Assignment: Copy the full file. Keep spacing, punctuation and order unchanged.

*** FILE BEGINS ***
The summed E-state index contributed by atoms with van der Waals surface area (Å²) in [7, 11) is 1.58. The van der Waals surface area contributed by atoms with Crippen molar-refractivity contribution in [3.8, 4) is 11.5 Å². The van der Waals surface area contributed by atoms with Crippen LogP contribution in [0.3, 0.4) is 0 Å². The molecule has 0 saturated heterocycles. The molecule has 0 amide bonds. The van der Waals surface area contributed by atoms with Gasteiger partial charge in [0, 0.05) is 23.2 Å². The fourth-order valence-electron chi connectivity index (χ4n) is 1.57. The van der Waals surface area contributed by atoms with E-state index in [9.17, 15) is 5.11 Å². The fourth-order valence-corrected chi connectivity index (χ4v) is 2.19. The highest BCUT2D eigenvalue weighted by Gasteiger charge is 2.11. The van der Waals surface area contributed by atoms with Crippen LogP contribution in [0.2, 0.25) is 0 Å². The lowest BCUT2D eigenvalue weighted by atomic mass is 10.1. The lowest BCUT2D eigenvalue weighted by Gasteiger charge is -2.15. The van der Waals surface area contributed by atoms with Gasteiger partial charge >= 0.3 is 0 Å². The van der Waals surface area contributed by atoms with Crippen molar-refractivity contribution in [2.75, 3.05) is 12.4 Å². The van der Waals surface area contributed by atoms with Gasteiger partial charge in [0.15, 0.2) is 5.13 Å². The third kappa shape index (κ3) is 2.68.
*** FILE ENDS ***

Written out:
The summed E-state index contributed by atoms with van der Waals surface area (Å²) in [7, 11) is 1.58. The van der Waals surface area contributed by atoms with Crippen molar-refractivity contribution in [3.8, 4) is 11.5 Å². The van der Waals surface area contributed by atoms with Crippen LogP contribution in [0.3, 0.4) is 0 Å². The molecule has 0 saturated heterocycles. The molecule has 0 amide bonds. The van der Waals surface area contributed by atoms with Gasteiger partial charge in [0, 0.05) is 23.2 Å². The fourth-order valence-electron chi connectivity index (χ4n) is 1.57. The van der Waals surface area contributed by atoms with E-state index in [9.17, 15) is 5.11 Å². The fourth-order valence-corrected chi connectivity index (χ4v) is 2.19. The highest BCUT2D eigenvalue weighted by Gasteiger charge is 2.11. The van der Waals surface area contributed by atoms with Crippen LogP contribution in [0.2, 0.25) is 0 Å². The lowest BCUT2D eigenvalue weighted by atomic mass is 10.1. The lowest BCUT2D eigenvalue weighted by Gasteiger charge is -2.15. The van der Waals surface area contributed by atoms with Gasteiger partial charge >= 0.3 is 0 Å². The van der Waals surface area contributed by atoms with Crippen molar-refractivity contribution in [2.75, 3.05) is 12.4 Å². The van der Waals surface area contributed by atoms with Gasteiger partial charge in [0.15, 0.2) is 5.13 Å². The third kappa shape index (κ3) is 2.68.